Ghanaian environmental technologist Abubakari Zarouk Imoro led the creation of Myco-Substitutes in response to the health risks of informal toilets and dumping of faecal sludge.
The treatment process uses viruses known as bacteriophages to feed on and remove bacteria from faecal sludge. Common fungi, such as Basidiomycetes, Rhizopus, Aspergillus niger, and Aspergillus flavus, are then introduced to the remaining solid waste, which functions as a growth medium to cultivate mycelia, the root-like structure of the fungi. Toilet paper in the sludge functions as a carbon source for mycelial growth. After 72 to 120 hours, 10 litres of sludge can produce 500 grams of mycelia for harvest. The ‘Myco’ in the innovation’s name denotes mycelia-based material.
Mycelial threads are used to create an alternative to cotton or synthetic thread for the garment industry. The leather-like fungi mycelia (an alternative to animal hide) is grown in 500 mm x 500 mm sheets for tanning and making bags, belts, and shoes. The strength of cowhide can be achieved by combining several sheets of mycelial leather.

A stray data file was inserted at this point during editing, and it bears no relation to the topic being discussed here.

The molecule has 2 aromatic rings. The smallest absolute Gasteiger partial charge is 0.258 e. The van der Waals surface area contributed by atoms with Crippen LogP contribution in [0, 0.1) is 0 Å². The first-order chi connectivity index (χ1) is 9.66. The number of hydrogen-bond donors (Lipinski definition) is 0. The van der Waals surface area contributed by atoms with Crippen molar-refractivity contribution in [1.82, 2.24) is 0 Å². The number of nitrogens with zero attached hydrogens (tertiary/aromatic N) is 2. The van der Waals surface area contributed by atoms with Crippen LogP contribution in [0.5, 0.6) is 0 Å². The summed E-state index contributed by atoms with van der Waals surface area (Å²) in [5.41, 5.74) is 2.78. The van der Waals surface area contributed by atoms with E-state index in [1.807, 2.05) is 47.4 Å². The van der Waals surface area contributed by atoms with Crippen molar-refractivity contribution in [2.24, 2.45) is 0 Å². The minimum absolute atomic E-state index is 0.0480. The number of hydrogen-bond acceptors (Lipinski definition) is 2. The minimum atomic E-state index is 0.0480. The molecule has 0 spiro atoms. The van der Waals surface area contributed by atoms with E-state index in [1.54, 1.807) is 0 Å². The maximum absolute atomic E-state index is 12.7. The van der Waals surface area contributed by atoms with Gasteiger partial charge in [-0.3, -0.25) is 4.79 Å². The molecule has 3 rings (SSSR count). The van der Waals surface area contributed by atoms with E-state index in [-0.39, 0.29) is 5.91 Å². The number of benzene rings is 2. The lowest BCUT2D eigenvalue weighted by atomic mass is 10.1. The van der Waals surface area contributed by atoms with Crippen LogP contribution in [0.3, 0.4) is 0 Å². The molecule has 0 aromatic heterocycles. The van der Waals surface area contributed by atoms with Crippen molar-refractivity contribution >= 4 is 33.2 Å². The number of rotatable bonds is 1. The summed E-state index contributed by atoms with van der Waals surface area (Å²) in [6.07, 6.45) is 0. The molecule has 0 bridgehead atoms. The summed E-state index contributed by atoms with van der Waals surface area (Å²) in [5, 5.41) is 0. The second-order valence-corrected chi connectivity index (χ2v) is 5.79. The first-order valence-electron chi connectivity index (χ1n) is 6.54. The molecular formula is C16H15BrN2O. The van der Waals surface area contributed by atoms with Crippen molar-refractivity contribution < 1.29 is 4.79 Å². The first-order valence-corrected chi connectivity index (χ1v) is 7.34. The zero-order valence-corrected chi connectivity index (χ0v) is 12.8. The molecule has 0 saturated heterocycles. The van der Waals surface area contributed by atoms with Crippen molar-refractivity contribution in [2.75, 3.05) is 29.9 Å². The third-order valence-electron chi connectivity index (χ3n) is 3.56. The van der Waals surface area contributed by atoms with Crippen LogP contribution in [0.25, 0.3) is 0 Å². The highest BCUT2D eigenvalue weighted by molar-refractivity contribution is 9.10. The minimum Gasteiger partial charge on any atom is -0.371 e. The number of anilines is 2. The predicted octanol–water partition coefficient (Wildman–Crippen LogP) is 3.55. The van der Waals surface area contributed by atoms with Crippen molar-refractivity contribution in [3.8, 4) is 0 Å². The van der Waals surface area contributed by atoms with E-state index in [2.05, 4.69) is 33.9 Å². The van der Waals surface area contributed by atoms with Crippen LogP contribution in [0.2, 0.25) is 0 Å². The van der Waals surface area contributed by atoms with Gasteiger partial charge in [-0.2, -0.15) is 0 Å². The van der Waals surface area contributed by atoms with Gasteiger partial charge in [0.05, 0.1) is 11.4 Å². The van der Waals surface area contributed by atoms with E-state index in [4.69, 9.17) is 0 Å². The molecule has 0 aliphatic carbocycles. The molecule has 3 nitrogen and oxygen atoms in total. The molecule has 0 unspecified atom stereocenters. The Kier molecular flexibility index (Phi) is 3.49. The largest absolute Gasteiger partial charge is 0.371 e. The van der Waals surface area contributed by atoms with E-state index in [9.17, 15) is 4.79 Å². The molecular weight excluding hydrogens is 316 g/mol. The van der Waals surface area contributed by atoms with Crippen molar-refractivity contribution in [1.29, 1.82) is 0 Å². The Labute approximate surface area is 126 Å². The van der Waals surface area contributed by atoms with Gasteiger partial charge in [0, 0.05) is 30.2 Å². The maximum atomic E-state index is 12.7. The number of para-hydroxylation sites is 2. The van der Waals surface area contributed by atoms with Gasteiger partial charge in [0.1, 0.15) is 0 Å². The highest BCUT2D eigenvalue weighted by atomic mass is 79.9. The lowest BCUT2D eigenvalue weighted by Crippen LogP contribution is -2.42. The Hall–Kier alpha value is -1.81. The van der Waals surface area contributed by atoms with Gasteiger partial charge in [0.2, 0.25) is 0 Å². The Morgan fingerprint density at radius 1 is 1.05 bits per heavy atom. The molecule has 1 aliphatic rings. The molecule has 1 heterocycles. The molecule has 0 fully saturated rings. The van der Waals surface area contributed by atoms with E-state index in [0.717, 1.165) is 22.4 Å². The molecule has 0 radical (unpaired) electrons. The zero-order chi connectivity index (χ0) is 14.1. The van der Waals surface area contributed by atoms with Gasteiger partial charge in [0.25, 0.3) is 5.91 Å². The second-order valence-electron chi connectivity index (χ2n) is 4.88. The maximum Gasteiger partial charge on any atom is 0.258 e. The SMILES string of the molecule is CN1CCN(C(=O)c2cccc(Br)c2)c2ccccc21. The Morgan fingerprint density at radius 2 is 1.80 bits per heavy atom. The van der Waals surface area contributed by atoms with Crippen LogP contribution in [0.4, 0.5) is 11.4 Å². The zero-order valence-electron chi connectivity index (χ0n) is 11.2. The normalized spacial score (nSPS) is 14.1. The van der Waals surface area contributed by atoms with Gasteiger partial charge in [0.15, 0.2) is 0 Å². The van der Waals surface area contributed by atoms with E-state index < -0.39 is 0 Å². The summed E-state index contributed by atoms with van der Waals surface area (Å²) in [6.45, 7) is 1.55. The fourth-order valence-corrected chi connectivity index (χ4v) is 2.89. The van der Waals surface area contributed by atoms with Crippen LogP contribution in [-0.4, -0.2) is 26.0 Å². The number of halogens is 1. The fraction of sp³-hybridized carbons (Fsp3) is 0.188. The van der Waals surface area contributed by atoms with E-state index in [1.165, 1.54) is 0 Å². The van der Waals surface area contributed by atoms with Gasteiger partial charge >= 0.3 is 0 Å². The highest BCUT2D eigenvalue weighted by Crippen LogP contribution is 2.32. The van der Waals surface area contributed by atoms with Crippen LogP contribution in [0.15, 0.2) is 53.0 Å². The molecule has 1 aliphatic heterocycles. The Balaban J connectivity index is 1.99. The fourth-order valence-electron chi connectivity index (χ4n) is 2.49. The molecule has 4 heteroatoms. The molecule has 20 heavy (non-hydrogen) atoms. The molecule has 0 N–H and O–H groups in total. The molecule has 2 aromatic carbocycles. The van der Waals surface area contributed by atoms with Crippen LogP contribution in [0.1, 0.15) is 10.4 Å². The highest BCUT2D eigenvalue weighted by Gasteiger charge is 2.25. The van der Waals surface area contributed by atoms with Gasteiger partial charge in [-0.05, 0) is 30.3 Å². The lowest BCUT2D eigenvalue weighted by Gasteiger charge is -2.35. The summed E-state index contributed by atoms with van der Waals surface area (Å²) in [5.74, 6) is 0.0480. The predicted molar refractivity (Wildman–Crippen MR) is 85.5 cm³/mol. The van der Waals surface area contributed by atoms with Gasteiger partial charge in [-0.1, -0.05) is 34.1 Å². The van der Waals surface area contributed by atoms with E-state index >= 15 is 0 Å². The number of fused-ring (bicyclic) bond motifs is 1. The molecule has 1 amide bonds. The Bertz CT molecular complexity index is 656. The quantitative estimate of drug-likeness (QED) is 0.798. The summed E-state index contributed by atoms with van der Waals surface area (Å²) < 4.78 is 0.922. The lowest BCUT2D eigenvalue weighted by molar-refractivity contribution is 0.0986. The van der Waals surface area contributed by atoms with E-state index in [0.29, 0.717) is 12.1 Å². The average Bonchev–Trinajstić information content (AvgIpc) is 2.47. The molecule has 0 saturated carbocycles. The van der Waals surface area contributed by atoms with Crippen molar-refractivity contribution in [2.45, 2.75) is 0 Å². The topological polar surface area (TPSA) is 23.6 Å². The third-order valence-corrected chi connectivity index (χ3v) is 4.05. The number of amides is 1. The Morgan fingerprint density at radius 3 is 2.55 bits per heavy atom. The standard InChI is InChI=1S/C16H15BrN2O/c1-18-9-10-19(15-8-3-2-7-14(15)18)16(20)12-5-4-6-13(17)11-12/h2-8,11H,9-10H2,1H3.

The threads are straightened and combined using natural latex and fibre from the Calotropis procera (giant milkweed) and cotton from the Kapok tree when additional strength is required. The mycelia in combination with the giant milkweed fibre are spun into a yarn with a mass similar to cotton.
The Myco-Substitutes technology, which is in pre-pilot phase, produces between one and five balls of yarn a day. This is dependent on factors including the fungal species used, available space, and the availability of giant milkweed.
Imoro and his team receive faecal sludge (faeces, toilet paper and black water) from wastewater treatment plants for treatment and processing into the growth medium for mycelia cultivation. They analyse it for bacteriophages, which are isolated and cultivated over 72 hours before being added back to the sludge where they kill bacteria present.
The liquid is then treated with chlorine or UV light and can be used for irrigation. The remaining sludge is converted into biochar, which can enrich soil or create environmentally friendly briquettes.
Imoro and his team have created a circular economy for faecal sludge, where value is created from all parts of the waste.
By generating value from sustainable recycling of faecal sludge, we are creating the incentive for people to responsibly dispose of their waste. We’ve also created an affordable alternative to cotton and leather imports in the textile industry.